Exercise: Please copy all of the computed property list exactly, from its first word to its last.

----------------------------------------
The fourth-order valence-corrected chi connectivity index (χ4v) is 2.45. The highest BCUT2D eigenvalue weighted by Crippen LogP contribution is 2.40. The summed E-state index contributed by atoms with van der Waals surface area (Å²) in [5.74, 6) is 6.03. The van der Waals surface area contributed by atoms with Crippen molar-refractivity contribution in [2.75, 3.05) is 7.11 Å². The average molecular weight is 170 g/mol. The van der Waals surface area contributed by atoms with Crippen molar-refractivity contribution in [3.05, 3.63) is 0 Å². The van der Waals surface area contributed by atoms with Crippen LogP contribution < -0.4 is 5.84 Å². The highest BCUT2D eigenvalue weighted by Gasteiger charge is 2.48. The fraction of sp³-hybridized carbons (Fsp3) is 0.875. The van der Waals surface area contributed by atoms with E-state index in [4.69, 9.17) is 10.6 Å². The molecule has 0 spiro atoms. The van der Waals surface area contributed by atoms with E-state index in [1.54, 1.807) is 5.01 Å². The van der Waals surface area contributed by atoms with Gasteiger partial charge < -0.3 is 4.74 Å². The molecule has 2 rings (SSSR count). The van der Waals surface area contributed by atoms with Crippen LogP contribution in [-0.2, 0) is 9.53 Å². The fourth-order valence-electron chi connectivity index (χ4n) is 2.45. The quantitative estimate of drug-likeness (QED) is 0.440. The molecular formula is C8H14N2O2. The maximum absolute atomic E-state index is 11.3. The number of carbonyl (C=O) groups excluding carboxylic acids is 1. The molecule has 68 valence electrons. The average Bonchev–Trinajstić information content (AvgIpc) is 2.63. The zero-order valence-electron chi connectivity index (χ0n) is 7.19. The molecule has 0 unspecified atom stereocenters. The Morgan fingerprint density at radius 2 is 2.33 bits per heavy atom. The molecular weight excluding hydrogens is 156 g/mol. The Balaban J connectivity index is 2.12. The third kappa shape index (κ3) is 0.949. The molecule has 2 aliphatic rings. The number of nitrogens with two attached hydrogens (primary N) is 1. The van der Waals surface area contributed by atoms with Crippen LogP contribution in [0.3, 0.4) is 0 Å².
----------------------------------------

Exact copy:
The fourth-order valence-corrected chi connectivity index (χ4v) is 2.45. The highest BCUT2D eigenvalue weighted by Crippen LogP contribution is 2.40. The summed E-state index contributed by atoms with van der Waals surface area (Å²) in [5.74, 6) is 6.03. The van der Waals surface area contributed by atoms with Crippen molar-refractivity contribution in [2.75, 3.05) is 7.11 Å². The average molecular weight is 170 g/mol. The van der Waals surface area contributed by atoms with Crippen molar-refractivity contribution in [3.05, 3.63) is 0 Å². The van der Waals surface area contributed by atoms with Crippen LogP contribution < -0.4 is 5.84 Å². The highest BCUT2D eigenvalue weighted by Gasteiger charge is 2.48. The fraction of sp³-hybridized carbons (Fsp3) is 0.875. The van der Waals surface area contributed by atoms with E-state index in [4.69, 9.17) is 10.6 Å². The molecule has 0 spiro atoms. The van der Waals surface area contributed by atoms with E-state index in [1.54, 1.807) is 5.01 Å². The van der Waals surface area contributed by atoms with Gasteiger partial charge < -0.3 is 4.74 Å². The molecule has 2 rings (SSSR count). The van der Waals surface area contributed by atoms with Crippen LogP contribution in [-0.2, 0) is 9.53 Å². The fourth-order valence-electron chi connectivity index (χ4n) is 2.45. The quantitative estimate of drug-likeness (QED) is 0.440. The molecular formula is C8H14N2O2. The maximum absolute atomic E-state index is 11.3. The number of carbonyl (C=O) groups excluding carboxylic acids is 1. The molecule has 68 valence electrons. The average Bonchev–Trinajstić information content (AvgIpc) is 2.63. The zero-order valence-electron chi connectivity index (χ0n) is 7.19. The molecule has 0 unspecified atom stereocenters. The Morgan fingerprint density at radius 2 is 2.33 bits per heavy atom. The molecular weight excluding hydrogens is 156 g/mol. The Balaban J connectivity index is 2.12. The third kappa shape index (κ3) is 0.949. The molecule has 2 aliphatic rings. The number of nitrogens with two attached hydrogens (primary N) is 1. The van der Waals surface area contributed by atoms with Crippen LogP contribution in [0.3, 0.4) is 0 Å².